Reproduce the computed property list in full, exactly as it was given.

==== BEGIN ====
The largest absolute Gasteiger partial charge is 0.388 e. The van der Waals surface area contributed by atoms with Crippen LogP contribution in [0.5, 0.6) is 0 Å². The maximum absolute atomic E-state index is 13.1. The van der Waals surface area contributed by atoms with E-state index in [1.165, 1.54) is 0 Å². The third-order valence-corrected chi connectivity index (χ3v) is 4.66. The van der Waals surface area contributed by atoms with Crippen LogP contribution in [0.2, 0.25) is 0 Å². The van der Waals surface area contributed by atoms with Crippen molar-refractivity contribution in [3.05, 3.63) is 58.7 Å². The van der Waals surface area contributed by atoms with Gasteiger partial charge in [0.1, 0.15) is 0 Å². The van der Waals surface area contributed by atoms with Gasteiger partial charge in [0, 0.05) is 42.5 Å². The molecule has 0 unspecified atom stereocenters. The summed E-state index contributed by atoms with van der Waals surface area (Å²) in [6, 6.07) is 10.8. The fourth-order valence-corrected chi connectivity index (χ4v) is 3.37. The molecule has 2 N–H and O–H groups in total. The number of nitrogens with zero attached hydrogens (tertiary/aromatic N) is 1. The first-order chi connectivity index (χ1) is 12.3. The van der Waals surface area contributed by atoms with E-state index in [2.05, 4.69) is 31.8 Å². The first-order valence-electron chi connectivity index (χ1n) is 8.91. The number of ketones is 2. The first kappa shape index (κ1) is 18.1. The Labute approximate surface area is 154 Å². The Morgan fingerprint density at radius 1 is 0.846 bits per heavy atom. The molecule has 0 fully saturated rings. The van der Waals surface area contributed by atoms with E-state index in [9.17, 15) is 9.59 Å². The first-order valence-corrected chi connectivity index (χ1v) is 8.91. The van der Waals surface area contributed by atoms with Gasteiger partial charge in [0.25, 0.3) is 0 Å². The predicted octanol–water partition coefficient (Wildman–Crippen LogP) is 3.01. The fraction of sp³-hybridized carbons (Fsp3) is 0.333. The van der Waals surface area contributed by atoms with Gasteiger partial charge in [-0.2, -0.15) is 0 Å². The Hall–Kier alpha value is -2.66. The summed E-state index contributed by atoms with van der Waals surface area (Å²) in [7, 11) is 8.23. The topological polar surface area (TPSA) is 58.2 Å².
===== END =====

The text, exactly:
The largest absolute Gasteiger partial charge is 0.388 e. The van der Waals surface area contributed by atoms with Crippen LogP contribution in [0.5, 0.6) is 0 Å². The maximum absolute atomic E-state index is 13.1. The van der Waals surface area contributed by atoms with E-state index in [1.165, 1.54) is 0 Å². The third-order valence-corrected chi connectivity index (χ3v) is 4.66. The van der Waals surface area contributed by atoms with Crippen LogP contribution in [0.2, 0.25) is 0 Å². The van der Waals surface area contributed by atoms with Crippen molar-refractivity contribution in [3.05, 3.63) is 58.7 Å². The van der Waals surface area contributed by atoms with Gasteiger partial charge in [0.1, 0.15) is 0 Å². The van der Waals surface area contributed by atoms with Gasteiger partial charge in [0, 0.05) is 42.5 Å². The molecule has 0 unspecified atom stereocenters. The summed E-state index contributed by atoms with van der Waals surface area (Å²) in [6, 6.07) is 10.8. The fourth-order valence-corrected chi connectivity index (χ4v) is 3.37. The molecule has 2 N–H and O–H groups in total. The number of nitrogens with zero attached hydrogens (tertiary/aromatic N) is 1. The first-order chi connectivity index (χ1) is 12.3. The van der Waals surface area contributed by atoms with E-state index in [2.05, 4.69) is 31.8 Å². The first-order valence-electron chi connectivity index (χ1n) is 8.91. The number of ketones is 2. The first kappa shape index (κ1) is 18.1. The Labute approximate surface area is 154 Å². The Morgan fingerprint density at radius 1 is 0.846 bits per heavy atom. The molecule has 0 fully saturated rings. The van der Waals surface area contributed by atoms with E-state index in [9.17, 15) is 9.59 Å². The first-order valence-corrected chi connectivity index (χ1v) is 8.91. The van der Waals surface area contributed by atoms with Gasteiger partial charge in [0.25, 0.3) is 0 Å². The predicted octanol–water partition coefficient (Wildman–Crippen LogP) is 3.01. The fraction of sp³-hybridized carbons (Fsp3) is 0.333. The van der Waals surface area contributed by atoms with Gasteiger partial charge in [-0.2, -0.15) is 0 Å². The Hall–Kier alpha value is -2.66. The summed E-state index contributed by atoms with van der Waals surface area (Å²) in [7, 11) is 8.23. The topological polar surface area (TPSA) is 58.2 Å².